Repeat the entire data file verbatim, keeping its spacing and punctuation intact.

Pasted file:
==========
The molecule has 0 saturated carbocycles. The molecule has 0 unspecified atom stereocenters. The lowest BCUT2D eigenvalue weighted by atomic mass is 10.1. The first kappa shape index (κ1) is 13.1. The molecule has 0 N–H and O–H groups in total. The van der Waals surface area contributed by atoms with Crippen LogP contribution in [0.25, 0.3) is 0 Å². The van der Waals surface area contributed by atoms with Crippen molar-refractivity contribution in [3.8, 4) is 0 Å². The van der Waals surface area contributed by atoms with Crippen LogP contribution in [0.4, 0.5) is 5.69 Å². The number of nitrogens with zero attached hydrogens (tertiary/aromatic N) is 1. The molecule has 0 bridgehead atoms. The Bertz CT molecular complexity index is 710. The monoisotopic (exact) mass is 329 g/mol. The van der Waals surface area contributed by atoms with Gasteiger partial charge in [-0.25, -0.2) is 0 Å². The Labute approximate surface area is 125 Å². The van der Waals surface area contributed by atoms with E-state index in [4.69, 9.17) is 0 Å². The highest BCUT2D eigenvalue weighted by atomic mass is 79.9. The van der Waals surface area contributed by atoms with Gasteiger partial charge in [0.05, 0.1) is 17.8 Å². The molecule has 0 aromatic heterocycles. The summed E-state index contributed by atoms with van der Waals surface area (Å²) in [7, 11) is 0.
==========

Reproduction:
The molecule has 0 saturated carbocycles. The molecule has 0 unspecified atom stereocenters. The lowest BCUT2D eigenvalue weighted by atomic mass is 10.1. The first kappa shape index (κ1) is 13.1. The molecule has 0 N–H and O–H groups in total. The van der Waals surface area contributed by atoms with Crippen LogP contribution in [0.25, 0.3) is 0 Å². The van der Waals surface area contributed by atoms with Crippen molar-refractivity contribution in [3.8, 4) is 0 Å². The van der Waals surface area contributed by atoms with Crippen LogP contribution in [0.4, 0.5) is 5.69 Å². The number of nitrogens with zero attached hydrogens (tertiary/aromatic N) is 1. The molecule has 0 bridgehead atoms. The Bertz CT molecular complexity index is 710. The monoisotopic (exact) mass is 329 g/mol. The van der Waals surface area contributed by atoms with Gasteiger partial charge in [-0.25, -0.2) is 0 Å². The Labute approximate surface area is 125 Å². The van der Waals surface area contributed by atoms with E-state index in [4.69, 9.17) is 0 Å². The highest BCUT2D eigenvalue weighted by atomic mass is 79.9. The van der Waals surface area contributed by atoms with Gasteiger partial charge in [0.05, 0.1) is 17.8 Å². The molecule has 0 aromatic heterocycles. The summed E-state index contributed by atoms with van der Waals surface area (Å²) in [7, 11) is 0.